By Michael Aushenker
Jamaica-based filmmaker Perry Henzell had always envisioned a cinematic trilogy: “The Harder They Come,” “No Place Like Home” and “Power Game.”
The first became legendary thanks to an iconic soundtrack, and the second became lost in the mist of time, only to be resurrected eight years ago, while the third surfaced only as a novel. The American Cinematheque will screen 1972’s “The Harder They Come” and 2006’s “No Place Like Home,” beginning at 7:30 p.m. on Thursday, Sept. 5, at the Aero Theatre at 1328 Montana Ave. in Santa Monica.
Most fans of the reggae music genre have already embraced “The Harder They Come,” which made a star out of singer Jimmy Cliff and brought reggae and Cliff’s music beyond the outskirts of Kingston to a world audience. Soundtrack songs include Cliff’s title track and “You Can Get It If You Really Want,” Toots and the Maytals’ “Pressure Drop” (famously covered by seminal English punk band The Clash), and Scotty’s “Draw Your Brakes.”
The Aero’s screening of “The Harder They Come” is well timed, given the anticipation for Cliff’s Sept. 12 appearance at the Santa Monica Pier, which will close out this summer’s free “Twilight Concert Series.”
Less known is the back story behind “No Place Like Home,” Henzell’s derailed spiritual sequel which almost didn’t see the light of day had it not been for the efforts of Santa Monica’s David Garonzik, who became the movie’s producer in a trial-by-fire scenario.
“No Place Like Home,” a sort of “Harder They Come” in reverse in which Susan O’Neara, a Caucasian New Yorker who normally worked as the producer of commercials, plays a character on a road trip into Jamaica’s countryside.
After much difficulty, Henzell completed “No Place” circa 1982, around the time when iconic reggae singer-songwriter Bob Marley had passed away. Struggling to finance the film, he had to put what he shot on indefinite hold. Then, misfortune struck.
“The vault had a massive flood,” Garonzik explained. “All the footage was destroyed.”
Garonzik said that as a source of heartbreak, Henzell “never wanted to mention the film again.”
Henzell, who was too frustrated to return to film after his foiled sequel, wrote “Power Game,” where the two conflicts presented in his first two works converge, as a novel for a small press.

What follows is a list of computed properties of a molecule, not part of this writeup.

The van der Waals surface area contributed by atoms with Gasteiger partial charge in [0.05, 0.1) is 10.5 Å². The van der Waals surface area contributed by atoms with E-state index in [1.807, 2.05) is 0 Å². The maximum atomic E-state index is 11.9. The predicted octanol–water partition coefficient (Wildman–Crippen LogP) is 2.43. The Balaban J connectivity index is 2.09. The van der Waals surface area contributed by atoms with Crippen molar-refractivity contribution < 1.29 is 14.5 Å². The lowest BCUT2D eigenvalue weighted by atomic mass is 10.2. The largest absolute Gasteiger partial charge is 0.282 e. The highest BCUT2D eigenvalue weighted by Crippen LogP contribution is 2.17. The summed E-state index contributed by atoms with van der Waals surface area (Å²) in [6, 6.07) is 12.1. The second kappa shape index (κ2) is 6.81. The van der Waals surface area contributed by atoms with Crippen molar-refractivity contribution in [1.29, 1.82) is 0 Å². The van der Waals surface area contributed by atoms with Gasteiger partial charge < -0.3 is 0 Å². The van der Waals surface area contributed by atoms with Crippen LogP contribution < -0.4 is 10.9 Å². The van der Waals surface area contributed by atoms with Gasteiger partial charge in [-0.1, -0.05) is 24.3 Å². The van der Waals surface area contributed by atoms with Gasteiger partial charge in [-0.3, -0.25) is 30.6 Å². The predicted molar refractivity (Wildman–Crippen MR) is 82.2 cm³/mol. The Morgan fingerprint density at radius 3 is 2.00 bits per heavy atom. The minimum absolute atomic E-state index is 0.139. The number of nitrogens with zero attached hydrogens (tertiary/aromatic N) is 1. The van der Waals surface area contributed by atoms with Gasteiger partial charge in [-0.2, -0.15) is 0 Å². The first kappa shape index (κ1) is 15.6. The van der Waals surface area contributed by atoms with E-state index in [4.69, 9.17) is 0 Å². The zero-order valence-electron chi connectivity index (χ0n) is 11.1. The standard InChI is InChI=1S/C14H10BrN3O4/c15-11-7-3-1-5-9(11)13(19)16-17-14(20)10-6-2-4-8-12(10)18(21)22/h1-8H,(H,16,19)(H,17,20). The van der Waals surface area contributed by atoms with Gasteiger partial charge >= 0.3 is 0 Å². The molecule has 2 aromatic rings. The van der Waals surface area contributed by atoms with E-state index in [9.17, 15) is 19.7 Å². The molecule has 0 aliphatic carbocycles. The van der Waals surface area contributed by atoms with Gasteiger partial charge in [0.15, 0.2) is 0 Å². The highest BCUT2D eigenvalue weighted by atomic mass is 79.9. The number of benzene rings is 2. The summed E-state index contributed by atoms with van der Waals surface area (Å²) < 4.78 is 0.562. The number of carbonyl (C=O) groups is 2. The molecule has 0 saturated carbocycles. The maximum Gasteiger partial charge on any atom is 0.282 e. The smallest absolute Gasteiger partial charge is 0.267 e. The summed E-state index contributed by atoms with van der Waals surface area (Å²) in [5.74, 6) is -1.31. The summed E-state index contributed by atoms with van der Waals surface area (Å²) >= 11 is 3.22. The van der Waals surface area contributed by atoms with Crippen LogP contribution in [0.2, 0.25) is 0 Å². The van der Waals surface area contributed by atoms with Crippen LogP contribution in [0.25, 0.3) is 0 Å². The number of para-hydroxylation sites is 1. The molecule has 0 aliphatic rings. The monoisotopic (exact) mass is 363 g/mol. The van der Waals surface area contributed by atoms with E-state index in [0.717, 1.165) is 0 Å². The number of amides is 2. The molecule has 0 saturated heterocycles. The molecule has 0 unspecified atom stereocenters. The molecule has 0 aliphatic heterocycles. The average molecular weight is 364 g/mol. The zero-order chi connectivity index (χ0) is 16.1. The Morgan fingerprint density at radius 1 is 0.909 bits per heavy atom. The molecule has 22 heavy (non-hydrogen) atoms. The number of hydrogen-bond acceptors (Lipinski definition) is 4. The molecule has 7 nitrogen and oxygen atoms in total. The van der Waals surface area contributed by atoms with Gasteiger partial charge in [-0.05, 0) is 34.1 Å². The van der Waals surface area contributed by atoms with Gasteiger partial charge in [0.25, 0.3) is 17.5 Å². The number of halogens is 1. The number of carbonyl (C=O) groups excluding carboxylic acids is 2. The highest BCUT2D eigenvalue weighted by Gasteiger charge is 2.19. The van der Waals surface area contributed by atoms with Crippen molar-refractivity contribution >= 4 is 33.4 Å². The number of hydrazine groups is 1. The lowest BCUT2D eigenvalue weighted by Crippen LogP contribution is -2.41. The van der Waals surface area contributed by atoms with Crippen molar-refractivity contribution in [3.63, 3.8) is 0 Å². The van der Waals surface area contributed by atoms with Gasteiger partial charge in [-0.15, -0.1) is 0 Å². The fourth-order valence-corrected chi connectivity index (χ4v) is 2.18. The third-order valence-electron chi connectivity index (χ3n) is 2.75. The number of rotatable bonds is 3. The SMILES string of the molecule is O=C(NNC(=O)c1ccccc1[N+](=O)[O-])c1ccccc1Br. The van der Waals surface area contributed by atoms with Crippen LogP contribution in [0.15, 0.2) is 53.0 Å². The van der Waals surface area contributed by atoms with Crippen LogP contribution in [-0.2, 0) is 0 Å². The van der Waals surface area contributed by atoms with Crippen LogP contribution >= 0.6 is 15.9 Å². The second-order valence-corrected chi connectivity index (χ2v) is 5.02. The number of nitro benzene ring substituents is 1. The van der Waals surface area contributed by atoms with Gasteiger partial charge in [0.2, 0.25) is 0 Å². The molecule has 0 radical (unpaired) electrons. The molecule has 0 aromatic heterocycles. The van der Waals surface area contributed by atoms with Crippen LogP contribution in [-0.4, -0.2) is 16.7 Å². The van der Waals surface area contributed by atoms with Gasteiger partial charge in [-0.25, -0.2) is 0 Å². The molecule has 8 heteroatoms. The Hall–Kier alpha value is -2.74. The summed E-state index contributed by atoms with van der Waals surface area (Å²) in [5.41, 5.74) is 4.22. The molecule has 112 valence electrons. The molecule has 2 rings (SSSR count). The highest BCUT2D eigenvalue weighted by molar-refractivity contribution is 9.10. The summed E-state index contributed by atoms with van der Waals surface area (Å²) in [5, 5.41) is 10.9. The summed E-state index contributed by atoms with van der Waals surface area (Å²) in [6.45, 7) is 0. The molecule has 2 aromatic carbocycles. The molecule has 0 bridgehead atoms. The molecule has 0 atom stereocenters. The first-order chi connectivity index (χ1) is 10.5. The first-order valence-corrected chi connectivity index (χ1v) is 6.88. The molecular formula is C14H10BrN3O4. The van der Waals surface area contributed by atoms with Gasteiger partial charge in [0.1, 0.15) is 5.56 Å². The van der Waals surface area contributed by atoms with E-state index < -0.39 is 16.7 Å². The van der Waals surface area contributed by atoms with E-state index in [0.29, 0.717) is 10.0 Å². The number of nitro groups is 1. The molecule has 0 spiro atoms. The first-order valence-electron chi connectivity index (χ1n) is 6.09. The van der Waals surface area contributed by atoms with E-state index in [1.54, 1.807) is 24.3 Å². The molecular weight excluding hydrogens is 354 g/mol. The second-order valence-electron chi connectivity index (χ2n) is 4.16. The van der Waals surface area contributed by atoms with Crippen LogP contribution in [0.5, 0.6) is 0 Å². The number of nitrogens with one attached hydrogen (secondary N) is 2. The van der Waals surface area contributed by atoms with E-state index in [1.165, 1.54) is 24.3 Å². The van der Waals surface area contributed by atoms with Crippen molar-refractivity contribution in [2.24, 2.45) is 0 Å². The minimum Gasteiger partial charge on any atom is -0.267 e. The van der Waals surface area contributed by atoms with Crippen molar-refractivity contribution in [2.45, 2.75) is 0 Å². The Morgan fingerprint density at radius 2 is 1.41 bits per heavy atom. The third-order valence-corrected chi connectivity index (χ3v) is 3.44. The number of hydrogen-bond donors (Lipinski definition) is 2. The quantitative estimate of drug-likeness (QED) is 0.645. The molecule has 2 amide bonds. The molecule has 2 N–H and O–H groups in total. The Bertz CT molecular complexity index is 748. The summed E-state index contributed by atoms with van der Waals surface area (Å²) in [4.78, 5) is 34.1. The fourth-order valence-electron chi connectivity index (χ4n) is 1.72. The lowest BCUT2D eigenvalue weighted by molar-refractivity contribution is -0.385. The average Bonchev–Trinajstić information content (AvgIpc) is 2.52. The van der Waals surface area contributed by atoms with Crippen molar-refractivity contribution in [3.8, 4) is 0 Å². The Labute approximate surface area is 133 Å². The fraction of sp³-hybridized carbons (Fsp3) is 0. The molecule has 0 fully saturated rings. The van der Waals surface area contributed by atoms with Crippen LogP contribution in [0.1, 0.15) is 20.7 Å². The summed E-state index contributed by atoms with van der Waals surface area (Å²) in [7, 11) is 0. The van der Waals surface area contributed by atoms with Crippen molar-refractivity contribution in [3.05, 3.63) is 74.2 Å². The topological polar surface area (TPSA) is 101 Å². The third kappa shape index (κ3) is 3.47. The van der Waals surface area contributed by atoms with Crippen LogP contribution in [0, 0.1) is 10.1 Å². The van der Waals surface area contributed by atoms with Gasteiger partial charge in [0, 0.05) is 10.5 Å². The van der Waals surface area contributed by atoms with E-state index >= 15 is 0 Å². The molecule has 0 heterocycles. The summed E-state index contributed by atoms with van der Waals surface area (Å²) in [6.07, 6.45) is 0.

Meanwhile, in the early 2000s, Garonzik, who had worked as a projectionist running the screening room at independent film studio Miramax’s L.A. headquarters, without any knowledge of Henzell’s 1972 film or reggae, fell hard for “The Harder They Come” and was interested in cutting his teeth as a producer of a remake.
“It changed my life,” he said of the movie.
On a mission to Jamaica to find Henzell and get his blessing and the rights to such a reboot, Garonzik found Henzell’s son, Jason, thanks to a local travel show he appeared on.
“I told Jason, ‘I’m a huge fan of your father’s work,’” the producer said. “He said, ‘My dad would love to hear that.’”
Filmmaker Henzell lived on the north part of the island country and was quietly ailing from bone marrow disease. He was five years into his treatment when Garonzik entered his 400-year-old stone home to meet him, but Henzell remained a force of nature.
“In that true Jamaican spirit, he had so much strength,” Garonzik recalled. “He drove the car to come get us.”
In the early 1960s, instead of working the family business on sugar plantations, Henzell had gone to England, where he worked for BBC television, learned the ropes, and returned to Jamaica to direct the country’s first feature film shortly after the country had gained its independence in the early 1970s. The movie not only proved instrumental to Cliff’s career, but arguably the biggest of all reggae singer-songwriters, Marley, had piggy-backed a tour as an up-and-coming musician on “The Harder They Come’s” screenings on the U.S. college circuit. The persistent Henzell would fly all over the world, including Bangkok, Tokyo and Abuja, Nigeria carrying cans with a print of “Harder” directly to theater owners to have them screen the movie on consignment.